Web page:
Which care do you have a right to?
You can see this per subject.
All children in the Netherlands have the right to dental health care, you too. You are a child until the age of 18. This means that you have a right to the most common dental treatments. These include, for instance:
- Check-up (there is a check-up to see whether everything is OK once a year, or more often if required).
- Anaesthetic if the dentist needs to, for instance, fill a cavity.
- Fillings, crowns or bridge if you, for instance, have a cavity.
- Fluoride treatment.
- Removing scale.
- Root canal treatment.
Braces are almost never paid for, only in case of serious complaints, For instance if your teeth are very crooked because of which you have difficulty eating.
Everyone gets the same help
If you are pregnant, you get the same care as a Dutch person. In any case, the following is paid for:
- Help of an obstetrician concerning the birth. An obstetrician is someone who helps during the whole pregnancy. He or she, for instance, checks whether the baby is growing properly and whether the mother is feeling alright. You can always ask the obstetrician questions about the pregnancy. Obstetricians give you extra help when you are pregnant. This is agreed.
- Watching echoes to see whether the baby is healthy. You get an echo twice: at 12 weeks pregnancy and at 20 weeks pregnancy.
- A blood test to see whether the mother is healthy.
- A right to maternity care. You will then be visited by someone to help you with the care of the baby. Up to 10 days after the birth.
- If you are pregnant, you can request a maternity package. This includes things for the baby, such as a bottle and a dummy. You can do this from the information desk of the COA.
If you live in an asylum seekers centre, then you get money (once) to buy your own things. If you live in a COL, POL or AMV care location, the COA buys things for you.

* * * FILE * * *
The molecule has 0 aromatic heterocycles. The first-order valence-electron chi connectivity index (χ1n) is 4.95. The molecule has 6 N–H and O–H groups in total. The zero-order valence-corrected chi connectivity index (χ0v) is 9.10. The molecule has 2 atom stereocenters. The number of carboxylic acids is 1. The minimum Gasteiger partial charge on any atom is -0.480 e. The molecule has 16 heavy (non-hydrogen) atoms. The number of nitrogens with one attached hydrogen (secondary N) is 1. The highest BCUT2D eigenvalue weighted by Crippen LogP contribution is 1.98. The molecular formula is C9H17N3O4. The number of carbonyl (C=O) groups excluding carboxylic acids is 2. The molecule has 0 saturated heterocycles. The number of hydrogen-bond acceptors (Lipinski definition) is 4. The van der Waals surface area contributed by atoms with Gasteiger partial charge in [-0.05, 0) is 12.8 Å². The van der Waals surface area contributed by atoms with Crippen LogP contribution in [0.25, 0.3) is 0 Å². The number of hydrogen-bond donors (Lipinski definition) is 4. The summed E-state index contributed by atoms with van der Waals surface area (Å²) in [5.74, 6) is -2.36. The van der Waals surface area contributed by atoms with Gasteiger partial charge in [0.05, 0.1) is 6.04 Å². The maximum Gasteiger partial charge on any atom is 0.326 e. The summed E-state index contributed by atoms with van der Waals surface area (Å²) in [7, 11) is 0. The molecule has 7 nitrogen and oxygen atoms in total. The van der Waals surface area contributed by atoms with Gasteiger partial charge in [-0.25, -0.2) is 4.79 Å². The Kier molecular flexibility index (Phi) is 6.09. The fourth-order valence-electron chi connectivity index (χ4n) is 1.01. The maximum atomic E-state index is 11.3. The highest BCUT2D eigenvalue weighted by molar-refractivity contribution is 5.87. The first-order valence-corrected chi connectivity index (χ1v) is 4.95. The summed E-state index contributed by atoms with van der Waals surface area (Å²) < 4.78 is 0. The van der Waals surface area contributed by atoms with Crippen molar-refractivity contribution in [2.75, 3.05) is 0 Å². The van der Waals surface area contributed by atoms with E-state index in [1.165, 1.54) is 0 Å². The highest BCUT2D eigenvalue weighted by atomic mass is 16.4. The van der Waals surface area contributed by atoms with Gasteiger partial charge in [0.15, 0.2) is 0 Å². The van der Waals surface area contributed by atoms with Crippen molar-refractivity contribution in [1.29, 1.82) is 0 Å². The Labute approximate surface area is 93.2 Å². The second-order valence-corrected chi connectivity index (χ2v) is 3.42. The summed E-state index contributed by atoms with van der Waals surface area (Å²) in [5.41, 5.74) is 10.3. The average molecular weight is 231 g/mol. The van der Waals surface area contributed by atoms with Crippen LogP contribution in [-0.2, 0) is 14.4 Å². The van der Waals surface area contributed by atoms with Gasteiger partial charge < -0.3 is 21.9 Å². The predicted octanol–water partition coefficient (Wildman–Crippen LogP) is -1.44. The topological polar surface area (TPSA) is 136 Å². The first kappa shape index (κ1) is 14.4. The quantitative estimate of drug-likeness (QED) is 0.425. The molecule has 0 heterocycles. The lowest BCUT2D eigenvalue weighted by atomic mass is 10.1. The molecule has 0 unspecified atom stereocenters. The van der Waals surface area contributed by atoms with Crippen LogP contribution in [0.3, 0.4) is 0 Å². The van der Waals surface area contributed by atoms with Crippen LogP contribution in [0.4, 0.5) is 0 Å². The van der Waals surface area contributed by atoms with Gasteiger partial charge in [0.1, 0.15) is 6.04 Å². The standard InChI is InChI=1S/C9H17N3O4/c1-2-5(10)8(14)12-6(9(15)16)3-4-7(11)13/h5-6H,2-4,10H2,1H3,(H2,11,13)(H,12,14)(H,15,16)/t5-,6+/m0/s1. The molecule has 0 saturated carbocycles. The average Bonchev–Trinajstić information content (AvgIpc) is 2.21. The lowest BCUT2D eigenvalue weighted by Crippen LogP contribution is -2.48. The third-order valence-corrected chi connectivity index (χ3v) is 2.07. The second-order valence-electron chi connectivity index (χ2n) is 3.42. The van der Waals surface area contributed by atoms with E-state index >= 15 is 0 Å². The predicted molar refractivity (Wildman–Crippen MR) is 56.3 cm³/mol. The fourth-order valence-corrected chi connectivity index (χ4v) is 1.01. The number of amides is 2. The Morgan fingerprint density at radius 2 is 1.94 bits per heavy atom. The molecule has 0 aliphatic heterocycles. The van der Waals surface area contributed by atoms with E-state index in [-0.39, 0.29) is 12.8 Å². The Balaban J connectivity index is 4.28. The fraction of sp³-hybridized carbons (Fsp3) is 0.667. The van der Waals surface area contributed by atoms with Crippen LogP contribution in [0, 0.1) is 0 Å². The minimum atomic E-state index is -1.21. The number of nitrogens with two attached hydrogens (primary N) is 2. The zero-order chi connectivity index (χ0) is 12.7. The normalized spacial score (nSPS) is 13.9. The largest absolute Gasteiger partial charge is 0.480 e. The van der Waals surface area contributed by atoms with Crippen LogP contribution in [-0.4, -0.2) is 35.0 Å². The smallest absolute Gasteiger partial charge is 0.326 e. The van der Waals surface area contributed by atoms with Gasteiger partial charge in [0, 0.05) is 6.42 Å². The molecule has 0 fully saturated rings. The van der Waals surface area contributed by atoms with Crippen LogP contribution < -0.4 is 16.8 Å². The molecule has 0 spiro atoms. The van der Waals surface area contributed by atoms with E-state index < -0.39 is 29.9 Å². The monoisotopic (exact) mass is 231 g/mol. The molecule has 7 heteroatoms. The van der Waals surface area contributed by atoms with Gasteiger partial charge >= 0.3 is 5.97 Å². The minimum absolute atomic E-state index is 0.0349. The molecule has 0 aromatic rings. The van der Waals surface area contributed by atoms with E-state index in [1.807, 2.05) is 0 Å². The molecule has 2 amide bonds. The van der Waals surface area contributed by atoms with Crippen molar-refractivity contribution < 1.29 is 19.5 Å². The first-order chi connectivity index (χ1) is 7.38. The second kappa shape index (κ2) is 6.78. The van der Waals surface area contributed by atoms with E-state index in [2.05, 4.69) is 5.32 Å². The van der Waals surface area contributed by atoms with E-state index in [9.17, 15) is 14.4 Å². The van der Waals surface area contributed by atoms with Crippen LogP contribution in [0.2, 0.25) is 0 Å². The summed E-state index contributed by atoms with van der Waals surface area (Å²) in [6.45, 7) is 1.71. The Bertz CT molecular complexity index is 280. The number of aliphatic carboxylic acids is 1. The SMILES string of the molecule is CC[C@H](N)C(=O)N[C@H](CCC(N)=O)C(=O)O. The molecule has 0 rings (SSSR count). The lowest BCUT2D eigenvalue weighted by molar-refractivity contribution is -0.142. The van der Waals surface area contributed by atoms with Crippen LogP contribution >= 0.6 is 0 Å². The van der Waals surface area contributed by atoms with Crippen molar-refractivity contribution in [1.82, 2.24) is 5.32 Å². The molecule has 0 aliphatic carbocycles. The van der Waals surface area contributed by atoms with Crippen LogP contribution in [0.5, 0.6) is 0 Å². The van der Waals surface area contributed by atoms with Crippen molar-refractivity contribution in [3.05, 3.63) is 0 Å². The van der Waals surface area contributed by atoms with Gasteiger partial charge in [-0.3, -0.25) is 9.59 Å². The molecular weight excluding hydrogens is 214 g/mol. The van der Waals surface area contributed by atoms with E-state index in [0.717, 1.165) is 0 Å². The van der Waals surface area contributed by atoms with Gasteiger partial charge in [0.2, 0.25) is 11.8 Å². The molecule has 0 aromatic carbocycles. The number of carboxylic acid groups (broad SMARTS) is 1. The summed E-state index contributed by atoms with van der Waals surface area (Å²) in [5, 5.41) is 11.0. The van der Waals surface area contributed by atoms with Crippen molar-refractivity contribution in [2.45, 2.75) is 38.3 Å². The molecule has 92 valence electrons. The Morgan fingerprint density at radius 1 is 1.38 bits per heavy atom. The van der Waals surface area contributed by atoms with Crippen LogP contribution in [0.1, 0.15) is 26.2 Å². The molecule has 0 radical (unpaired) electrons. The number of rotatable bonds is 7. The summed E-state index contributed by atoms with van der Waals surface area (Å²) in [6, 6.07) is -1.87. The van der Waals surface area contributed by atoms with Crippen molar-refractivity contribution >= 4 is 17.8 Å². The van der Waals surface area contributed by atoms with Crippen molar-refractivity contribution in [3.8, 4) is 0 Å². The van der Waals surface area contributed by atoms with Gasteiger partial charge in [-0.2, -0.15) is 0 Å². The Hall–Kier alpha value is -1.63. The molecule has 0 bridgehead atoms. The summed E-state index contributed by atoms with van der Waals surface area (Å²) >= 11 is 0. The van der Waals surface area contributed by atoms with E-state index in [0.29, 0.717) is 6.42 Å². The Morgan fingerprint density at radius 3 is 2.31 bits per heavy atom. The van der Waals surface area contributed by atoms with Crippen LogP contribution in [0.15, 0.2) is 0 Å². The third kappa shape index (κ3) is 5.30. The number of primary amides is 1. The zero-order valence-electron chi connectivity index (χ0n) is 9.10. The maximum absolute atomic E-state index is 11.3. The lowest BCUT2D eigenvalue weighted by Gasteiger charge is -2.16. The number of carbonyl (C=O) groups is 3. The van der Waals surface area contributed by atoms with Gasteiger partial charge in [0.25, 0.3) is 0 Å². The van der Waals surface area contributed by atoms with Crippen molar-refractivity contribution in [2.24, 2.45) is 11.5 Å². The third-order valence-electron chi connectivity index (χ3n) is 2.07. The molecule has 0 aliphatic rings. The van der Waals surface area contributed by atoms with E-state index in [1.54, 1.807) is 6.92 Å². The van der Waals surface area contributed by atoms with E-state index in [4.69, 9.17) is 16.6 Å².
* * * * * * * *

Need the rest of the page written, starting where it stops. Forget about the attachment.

If you aren’t feeling well mentally
Sometimes you feel bad mentally. This can have various causes. Sometimes because of what you have been through, for instance a war. Or you have been in prison. Sometimes you feel sad because you miss your family or you may feel sad because you are waiting for a residence permit.
You can then temporarily feel sad. You may not feel like getting up in the morning, you can no longer concentrate at school, you are always thinking about other things. Sometimes you can’t sleep well at night because you are worried.
It can then help to talk to someone. For instance with your parents, brother or sister or someone of your family. This can also be someone of school, for instance, a mentor. You can also talk to a consultant of mental health care of the GC A in the asylum seekers centre. He or she can talk to you about the past, about how you are feeling now and about how you can feel better again.
Mental health care consultants often talk with you if you are feeling sad or angry because of what happened to you. They can often help you get better. They also talk to children and youngsters.
You can also talk to someone from a mental health care institute outside the asylum seekers centre. For instance a psychologist or psychiatrist. These are people who know everything about mental health problems. You should choose a mental health care institute with a contract with the MCA. You can ask the GC A which institutes these are.